Moving Active Directory database related files to another location

Here’s your problem for the day: your active directory files are on the system drive, perhaps because you inherited some Active Directory domain controllers, perhaps because a junior Windows system administrator did the DCPromo… You’re a professional Windows system administrator and you want to have them located elsewhere, say D:

The process is documented at Technet’s but requires two separate duties:

  • Moving the databases files per se, namely the ntds.dit and jet files; Starting with WIndows 2008, this is quick and easy, and downtimes may be unnoticed if you are quick enough
  • Moving the SYSVOL replicated share, takes more time and far from being simple

Moving the database and or logs files

It is documented under Move the directory Database and Log Files to a Local Drive and involve the following steps

  1. Disable your antivirus (as it may not guess what kind of files we are moving); that’s not in Microsoft’s procedure BTW
  2. create two elevated command prompt if your logs and database are separated; and for each of them go the actual location of the database or the log, e.g.
  3. cd C:\ADLogs or cd C:\ADDatabase
  4. Prepare a notepad with the following contents so you ‘ve got the two ntdsutil scripts:

    where d:\ntds is the target folder where you want the files to be moved to. I do not follow the practice to separate logs from databases because in most cases the speed of the storage is no longer the culprit and nowadays you likely have no influence over it (Virtual machines datastores, etc.),. What I want to achieve is separating the Active Directory files from the OS files.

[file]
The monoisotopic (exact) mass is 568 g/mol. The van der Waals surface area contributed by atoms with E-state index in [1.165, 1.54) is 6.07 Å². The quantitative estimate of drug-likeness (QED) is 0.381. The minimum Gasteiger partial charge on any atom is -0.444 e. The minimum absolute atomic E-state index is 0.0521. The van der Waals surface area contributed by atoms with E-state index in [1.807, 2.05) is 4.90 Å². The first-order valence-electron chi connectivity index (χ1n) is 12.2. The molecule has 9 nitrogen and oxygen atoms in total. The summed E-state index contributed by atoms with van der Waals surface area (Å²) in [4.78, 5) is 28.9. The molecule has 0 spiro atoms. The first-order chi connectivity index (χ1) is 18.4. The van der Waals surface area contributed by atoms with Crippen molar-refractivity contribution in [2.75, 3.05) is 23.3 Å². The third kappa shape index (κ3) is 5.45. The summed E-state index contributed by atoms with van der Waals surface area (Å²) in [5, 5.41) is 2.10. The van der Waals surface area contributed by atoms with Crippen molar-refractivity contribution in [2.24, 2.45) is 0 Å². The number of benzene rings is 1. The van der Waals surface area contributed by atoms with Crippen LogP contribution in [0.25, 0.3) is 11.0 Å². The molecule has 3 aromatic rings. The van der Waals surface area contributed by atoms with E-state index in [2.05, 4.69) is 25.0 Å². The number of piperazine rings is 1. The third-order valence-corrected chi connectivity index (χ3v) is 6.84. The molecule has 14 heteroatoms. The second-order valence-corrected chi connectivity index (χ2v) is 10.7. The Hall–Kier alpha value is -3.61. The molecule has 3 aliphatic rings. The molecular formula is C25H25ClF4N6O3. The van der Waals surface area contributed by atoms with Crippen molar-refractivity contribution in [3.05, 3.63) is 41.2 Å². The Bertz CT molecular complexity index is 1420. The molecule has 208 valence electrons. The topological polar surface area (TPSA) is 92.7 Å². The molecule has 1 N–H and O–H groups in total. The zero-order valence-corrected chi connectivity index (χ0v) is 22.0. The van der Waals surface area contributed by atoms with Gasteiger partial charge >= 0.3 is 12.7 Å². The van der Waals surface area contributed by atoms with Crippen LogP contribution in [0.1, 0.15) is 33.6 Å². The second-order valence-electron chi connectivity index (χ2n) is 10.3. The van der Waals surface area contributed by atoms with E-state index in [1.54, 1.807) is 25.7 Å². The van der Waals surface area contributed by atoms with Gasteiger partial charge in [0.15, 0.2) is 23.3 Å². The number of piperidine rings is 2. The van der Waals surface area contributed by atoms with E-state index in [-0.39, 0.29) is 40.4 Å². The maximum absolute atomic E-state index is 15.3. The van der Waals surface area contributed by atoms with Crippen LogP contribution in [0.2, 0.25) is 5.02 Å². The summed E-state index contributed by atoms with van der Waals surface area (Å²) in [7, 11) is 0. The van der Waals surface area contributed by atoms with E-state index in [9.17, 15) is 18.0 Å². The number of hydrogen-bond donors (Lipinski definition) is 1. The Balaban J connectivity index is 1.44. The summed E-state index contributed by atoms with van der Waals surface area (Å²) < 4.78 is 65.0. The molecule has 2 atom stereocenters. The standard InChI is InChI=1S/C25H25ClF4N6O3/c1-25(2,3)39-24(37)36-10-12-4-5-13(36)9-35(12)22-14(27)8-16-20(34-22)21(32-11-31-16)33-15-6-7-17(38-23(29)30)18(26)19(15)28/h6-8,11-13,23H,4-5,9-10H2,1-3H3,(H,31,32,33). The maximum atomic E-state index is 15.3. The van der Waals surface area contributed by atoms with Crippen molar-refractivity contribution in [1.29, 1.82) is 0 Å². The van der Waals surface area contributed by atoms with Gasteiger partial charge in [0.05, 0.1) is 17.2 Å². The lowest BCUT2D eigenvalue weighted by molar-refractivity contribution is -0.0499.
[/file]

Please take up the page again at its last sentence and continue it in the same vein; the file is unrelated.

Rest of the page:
5. Stop the NTDS Service
  6. run the first script from the database folder and look for error messages
  7. run the second script from the logs folder and still look for error messages
  8. Start the NTDS Service
  9. Look into the Event Viewer for issues

The Microsoft documentation tells you to perform integrity and security checks but the output of the ntdsutil commands are rather verbose and safe. In addition, you may obtain the JET_errOutOfSessions error message when doing so, but the hotfix outlined by Microsoft is no longer applicable to latest releases of Windows 2008R2.

Moving the Sysvol share

The sysvol share move takes longer and exists in two flavors not related to the OS you’re running although what Microsoft says, but to the way the replication is done: are you FRS or DFS-R?

The two procedures are OK, but you have a few caveats in the Windows 2003 Version on Windows 2008.

  • Be sure to fill in the table located there
Parameter Current Value New Value
Sysvol parameter in registry
Sysvol junction
Staging junction


  • In order to fill in this table, you can use Powershell by doing:

  • ¬†Assuming you are moving from C:\Windows\sysvol to D:\Sysvol, you’ll obtain something like this
Parameter Current Value New Value
fRSRootPath C:\Windows\SYSVOL\domain D:\SYSVOL\domain
fRSStagingPath C:\Windows\SYSVOL\staging\domain D:\SYSVOL\staging\domain
Sysvol parameter in registry C:\Windows\SYSVOL\sysvol D:\SYSVOL\sysvol
Sysvol junction C:\Windows\SYSVOL\domain D:\SYSVOL\domain
Staging junction C:\Windows\SYSVOL\staging\domain D:\SYSVOL\staging\domain
  1. Stop the NTFRS Service
  2. Copy the C:\Windows\Sysvol folder using File Explorer
  3. Change the registry key HKLM\System\CurrentControlSet\Services\NetLogon\Parameters\Sysvol to the new location
  4. Change both fRSRootPath and fRSStagingPath in the NTFRS object
  5. Change both junctions (On the C: and the D: drive)
  6. instead of using linkd, you may want to use the junction utility from the SysInternals tools. In this case you must remove the junction and then create it again

  7. Change the BurFlags to a non-authorative restore
  8. Restart the ntfrs service
  9. Perform the various dcdiag tests. If you missed one junction on scripts, NETLOGON won’t show up, just recreate it and restart the netlogon service.


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